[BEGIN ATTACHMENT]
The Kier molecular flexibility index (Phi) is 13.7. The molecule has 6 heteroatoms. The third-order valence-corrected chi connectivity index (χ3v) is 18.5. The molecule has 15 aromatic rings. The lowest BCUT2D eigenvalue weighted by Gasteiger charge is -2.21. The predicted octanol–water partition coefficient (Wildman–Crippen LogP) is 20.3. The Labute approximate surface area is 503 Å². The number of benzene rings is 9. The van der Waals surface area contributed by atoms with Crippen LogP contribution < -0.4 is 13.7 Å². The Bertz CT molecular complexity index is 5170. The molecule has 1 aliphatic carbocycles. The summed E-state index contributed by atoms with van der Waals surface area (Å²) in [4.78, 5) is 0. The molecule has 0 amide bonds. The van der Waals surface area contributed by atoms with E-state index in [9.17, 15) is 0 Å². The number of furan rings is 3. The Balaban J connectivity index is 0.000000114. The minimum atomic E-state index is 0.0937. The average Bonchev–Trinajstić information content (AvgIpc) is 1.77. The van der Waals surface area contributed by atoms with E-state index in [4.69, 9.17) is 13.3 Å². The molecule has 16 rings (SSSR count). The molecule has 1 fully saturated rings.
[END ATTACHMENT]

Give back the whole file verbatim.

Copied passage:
The Kier molecular flexibility index (Phi) is 13.7. The molecule has 6 heteroatoms. The third-order valence-corrected chi connectivity index (χ3v) is 18.5. The molecule has 15 aromatic rings. The lowest BCUT2D eigenvalue weighted by Gasteiger charge is -2.21. The predicted octanol–water partition coefficient (Wildman–Crippen LogP) is 20.3. The Labute approximate surface area is 503 Å². The number of benzene rings is 9. The van der Waals surface area contributed by atoms with Crippen LogP contribution < -0.4 is 13.7 Å². The Bertz CT molecular complexity index is 5170. The molecule has 1 aliphatic carbocycles. The summed E-state index contributed by atoms with van der Waals surface area (Å²) in [4.78, 5) is 0. The molecule has 0 amide bonds. The van der Waals surface area contributed by atoms with E-state index in [9.17, 15) is 0 Å². The number of furan rings is 3. The Balaban J connectivity index is 0.000000114. The minimum atomic E-state index is 0.0937. The average Bonchev–Trinajstić information content (AvgIpc) is 1.77. The van der Waals surface area contributed by atoms with E-state index in [4.69, 9.17) is 13.3 Å². The molecule has 16 rings (SSSR count). The molecule has 1 fully saturated rings.